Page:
Cannabis markets from Toronto and Vancouver will team up for one night only at a secret location

Vancouver might have Toronto beat when it comes to dispensary-friendly cops, but Lisa Campbell says it was the city’s ‘environment

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Vancouver might have Toronto beat when it comes to dispensary-friendly cops, but Lisa Campbell says it was the city’s ‘environment of extreme enforcement’ that created a need for independent cannabis companies to showcase their work.

It’s why she and Toronto entrepreneur Sarah Gillies (owner, Mary Jane’s Touch, The Baker’s Shop) joined forces in the spring of 2016 to host the city’s first Green Market, a farmer’s market-esque event featuring locally made, quality cannabis products.

A quick scan through the event’s Facebook page reveals images of infused beverages, edibles, concentrates, pre-rolled joints, handmade jewelry, and more.

Campbell, a cannabis activist and a member of the cannabis-focused organization WomenGrow, says Toronto’s rich lounge culture made it easy to bring the ‘infused event’ to life.

‘We started in May 2016, before the Project Claudia raids,’ Campbell, in Vancouver for this weekend’s Lift Expo, tells the Straight in a telephone interview.

The duo opted to host Toronto’s inaugural Green Market at the Centre for Innovation, a coworking space for nonprofit organizations.

‘It was completely different from your stereotypical cannabis event,’ Campbell says. The group of 300 attendees, she says, spanned all ages and backgrounds. ‘It was a really unique thing.’

But when Toronto police executed Project Claudia on May 26 that year, 43 dispensaries were raided, 90 arrests were made, and police laid 257 charges against dispensary operators and employees.

Local entrepreneurs took a hit as many dispensaries stopped carrying edibles, and without anywhere to sell their product, Campbell felt compelled to continue the market underground, despite the potential for police enforcement.

She says it has grown from a weekly ‘speakeasy-style event in Kensington Market’—hosted in a second-floor apartment through an unmarked door—to an event so big that it has been moved to a 10,000-square-foot warehouse. Some iterations of the event have included potlucks, tastings, and night markets featuring live entertainment.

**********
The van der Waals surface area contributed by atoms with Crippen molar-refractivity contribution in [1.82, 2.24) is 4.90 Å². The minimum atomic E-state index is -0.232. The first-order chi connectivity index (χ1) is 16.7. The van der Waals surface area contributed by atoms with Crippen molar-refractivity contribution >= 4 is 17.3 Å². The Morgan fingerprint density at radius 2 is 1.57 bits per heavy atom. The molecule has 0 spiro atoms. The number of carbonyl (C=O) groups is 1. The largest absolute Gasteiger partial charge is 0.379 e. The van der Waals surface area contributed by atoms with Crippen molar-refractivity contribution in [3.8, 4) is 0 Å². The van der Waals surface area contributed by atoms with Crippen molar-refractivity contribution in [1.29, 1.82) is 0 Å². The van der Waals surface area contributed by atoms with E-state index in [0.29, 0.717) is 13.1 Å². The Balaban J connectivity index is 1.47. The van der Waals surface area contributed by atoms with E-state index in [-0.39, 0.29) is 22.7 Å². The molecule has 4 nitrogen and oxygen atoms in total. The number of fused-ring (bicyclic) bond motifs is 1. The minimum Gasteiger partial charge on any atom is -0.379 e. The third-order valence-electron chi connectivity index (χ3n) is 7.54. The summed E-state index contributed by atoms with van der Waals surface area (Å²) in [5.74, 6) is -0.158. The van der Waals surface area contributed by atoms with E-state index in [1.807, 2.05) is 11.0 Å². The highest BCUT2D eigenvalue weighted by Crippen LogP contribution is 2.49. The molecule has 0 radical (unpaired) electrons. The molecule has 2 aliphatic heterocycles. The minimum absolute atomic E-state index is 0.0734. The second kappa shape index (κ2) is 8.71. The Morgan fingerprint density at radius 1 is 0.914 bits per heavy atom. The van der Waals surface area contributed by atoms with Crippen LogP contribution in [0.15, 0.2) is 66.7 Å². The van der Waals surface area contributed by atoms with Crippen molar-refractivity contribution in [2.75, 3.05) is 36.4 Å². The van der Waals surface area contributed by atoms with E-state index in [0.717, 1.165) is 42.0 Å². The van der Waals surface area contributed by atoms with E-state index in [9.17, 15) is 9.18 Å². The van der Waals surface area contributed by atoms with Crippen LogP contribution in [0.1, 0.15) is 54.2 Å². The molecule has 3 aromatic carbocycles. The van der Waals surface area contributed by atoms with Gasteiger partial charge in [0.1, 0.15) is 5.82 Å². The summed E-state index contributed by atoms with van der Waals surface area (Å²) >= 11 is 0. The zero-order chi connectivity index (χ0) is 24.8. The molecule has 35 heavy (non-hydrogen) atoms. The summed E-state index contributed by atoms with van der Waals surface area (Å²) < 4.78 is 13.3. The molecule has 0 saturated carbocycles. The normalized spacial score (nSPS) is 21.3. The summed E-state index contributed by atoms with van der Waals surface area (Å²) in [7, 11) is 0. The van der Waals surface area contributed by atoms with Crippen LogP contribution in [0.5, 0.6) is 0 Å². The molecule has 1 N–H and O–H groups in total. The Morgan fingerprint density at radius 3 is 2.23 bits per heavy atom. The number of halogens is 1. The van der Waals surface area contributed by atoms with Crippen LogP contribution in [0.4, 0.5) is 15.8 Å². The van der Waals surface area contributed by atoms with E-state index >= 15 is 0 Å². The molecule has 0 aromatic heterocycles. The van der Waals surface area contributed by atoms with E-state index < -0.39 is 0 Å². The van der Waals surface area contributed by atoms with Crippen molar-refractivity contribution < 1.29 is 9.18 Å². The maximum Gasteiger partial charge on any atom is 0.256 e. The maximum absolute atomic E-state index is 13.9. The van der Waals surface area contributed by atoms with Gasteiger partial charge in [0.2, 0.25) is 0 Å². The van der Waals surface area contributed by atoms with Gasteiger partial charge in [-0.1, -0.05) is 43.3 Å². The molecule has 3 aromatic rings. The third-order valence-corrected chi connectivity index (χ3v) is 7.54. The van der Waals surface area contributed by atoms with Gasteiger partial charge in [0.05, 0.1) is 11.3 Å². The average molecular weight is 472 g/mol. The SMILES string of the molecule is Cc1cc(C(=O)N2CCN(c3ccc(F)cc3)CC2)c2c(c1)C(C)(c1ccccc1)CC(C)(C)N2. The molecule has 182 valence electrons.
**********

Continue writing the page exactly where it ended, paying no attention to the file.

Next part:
Althoughj Campbell says she hasn’t felt threatened by police presence at Green Market events to date, she claims that an off-duty officer once flashed his badge and skipped the line to buy a joint.

‘Our markets draw new consumers and people who might not be comfortable smoking but have heard about CBD products and edibles,’ she says.

This weekend, Green Market will finish its cross-country tour at a pop-up market with Vancouver’s own Higher Goods market, which held its inaugural event in October 2017.

Campbell says vendors from Vancouver Island to Toronto and Montreal will be taking part in Sunday’s event, with the unique market giving Vancouverites access to products that they might not necessarily be able to find at local dispensaries.

According to the event’s website, cannabis-curious shoppers can expect to find everything from ‘premium quality consumables’ to beauty products, artisanal goods, crafts, and more.

Infused kombucha? You bet. Credit: courtesy lisa campbell

Beyond providing people with access to unique infused items, Campbell says she’s glad that she and her team of mostly female activists have been able to shine a spotlight on producers who’ve been pushed aside.

‘I think through the media [in Toronto], we’ve gotten that voice out for craft producers,’ she says. ‘They’re not gangsters; they are legit entrepreneurs, and a lot are hardcore foodies who are incredibly talented.’

Despite doubts from within the industry, Health Canada has listened to the voices of smaller cannabis producers and product manufacturers, she says. Campbell remembers when there was no guarantee that edibles would be legal. (The Cannabis Act was amended in October 2017 to allow for edibles and concentrates. That legislation, however, won’t be finalized until up to one year after the act is implemented in July 2018.)

Although police rhetoric in Toronto is so strong that Campbell says organizers are often scared to host the market, she says it has paid off to stick with it.

‘Vendors have really professionalized, and we’re trying to keep those standards up.”

Sunday’s Higher Goods x Green Market pop-up starts at 5 p.m. and will be hosted at a secret location, to be announced on Saturday evening.

The 19+ event will unofficially close out this weekend’s Lift Expo and will feature food trucks, a donation bin for local harm reduction nonprofit the Cannabis Substitution Project, and a lounge sponsored by BlyssCloud. Find tickets here.

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